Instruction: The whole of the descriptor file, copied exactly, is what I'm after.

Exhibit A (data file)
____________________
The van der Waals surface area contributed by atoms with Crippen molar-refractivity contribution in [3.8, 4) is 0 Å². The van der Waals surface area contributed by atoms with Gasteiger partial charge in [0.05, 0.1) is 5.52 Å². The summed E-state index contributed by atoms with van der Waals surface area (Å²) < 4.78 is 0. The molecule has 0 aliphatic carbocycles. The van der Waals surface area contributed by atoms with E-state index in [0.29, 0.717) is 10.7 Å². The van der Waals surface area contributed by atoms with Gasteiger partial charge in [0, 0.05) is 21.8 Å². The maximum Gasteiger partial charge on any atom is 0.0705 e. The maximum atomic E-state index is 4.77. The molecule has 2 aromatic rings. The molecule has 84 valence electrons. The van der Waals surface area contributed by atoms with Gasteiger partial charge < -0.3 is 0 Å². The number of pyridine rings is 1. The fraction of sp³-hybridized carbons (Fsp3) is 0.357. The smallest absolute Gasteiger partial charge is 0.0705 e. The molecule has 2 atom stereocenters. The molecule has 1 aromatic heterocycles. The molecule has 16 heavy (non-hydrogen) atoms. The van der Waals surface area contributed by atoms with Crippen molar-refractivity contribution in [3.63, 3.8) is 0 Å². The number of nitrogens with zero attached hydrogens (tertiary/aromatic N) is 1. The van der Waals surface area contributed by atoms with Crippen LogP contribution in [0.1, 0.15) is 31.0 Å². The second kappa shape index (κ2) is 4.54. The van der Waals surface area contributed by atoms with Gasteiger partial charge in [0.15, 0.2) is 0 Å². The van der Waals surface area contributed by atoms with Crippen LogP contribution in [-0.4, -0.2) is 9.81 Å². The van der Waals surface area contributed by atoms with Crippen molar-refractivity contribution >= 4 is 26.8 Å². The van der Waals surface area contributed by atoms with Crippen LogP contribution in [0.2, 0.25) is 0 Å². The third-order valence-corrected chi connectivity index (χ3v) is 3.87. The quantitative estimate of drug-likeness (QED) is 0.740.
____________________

The van der Waals surface area contributed by atoms with Crippen molar-refractivity contribution in [3.8, 4) is 0 Å². The van der Waals surface area contributed by atoms with Gasteiger partial charge in [0.05, 0.1) is 5.52 Å². The summed E-state index contributed by atoms with van der Waals surface area (Å²) < 4.78 is 0. The molecule has 0 aliphatic carbocycles. The van der Waals surface area contributed by atoms with E-state index in [0.29, 0.717) is 10.7 Å². The van der Waals surface area contributed by atoms with Gasteiger partial charge in [0, 0.05) is 21.8 Å². The maximum Gasteiger partial charge on any atom is 0.0705 e. The maximum atomic E-state index is 4.77. The molecule has 2 aromatic rings. The molecule has 84 valence electrons. The van der Waals surface area contributed by atoms with Gasteiger partial charge < -0.3 is 0 Å². The number of pyridine rings is 1. The fraction of sp³-hybridized carbons (Fsp3) is 0.357. The smallest absolute Gasteiger partial charge is 0.0705 e. The molecule has 2 atom stereocenters. The molecule has 1 aromatic heterocycles. The molecule has 16 heavy (non-hydrogen) atoms. The van der Waals surface area contributed by atoms with Crippen molar-refractivity contribution in [3.63, 3.8) is 0 Å². The number of nitrogens with zero attached hydrogens (tertiary/aromatic N) is 1. The van der Waals surface area contributed by atoms with Crippen LogP contribution in [0.1, 0.15) is 31.0 Å². The second kappa shape index (κ2) is 4.54. The van der Waals surface area contributed by atoms with Gasteiger partial charge in [0.15, 0.2) is 0 Å². The van der Waals surface area contributed by atoms with Crippen LogP contribution in [-0.4, -0.2) is 9.81 Å². The van der Waals surface area contributed by atoms with Crippen molar-refractivity contribution >= 4 is 26.8 Å². The van der Waals surface area contributed by atoms with Crippen LogP contribution in [0.2, 0.25) is 0 Å². The third-order valence-corrected chi connectivity index (χ3v) is 3.87. The quantitative estimate of drug-likeness (QED) is 0.740.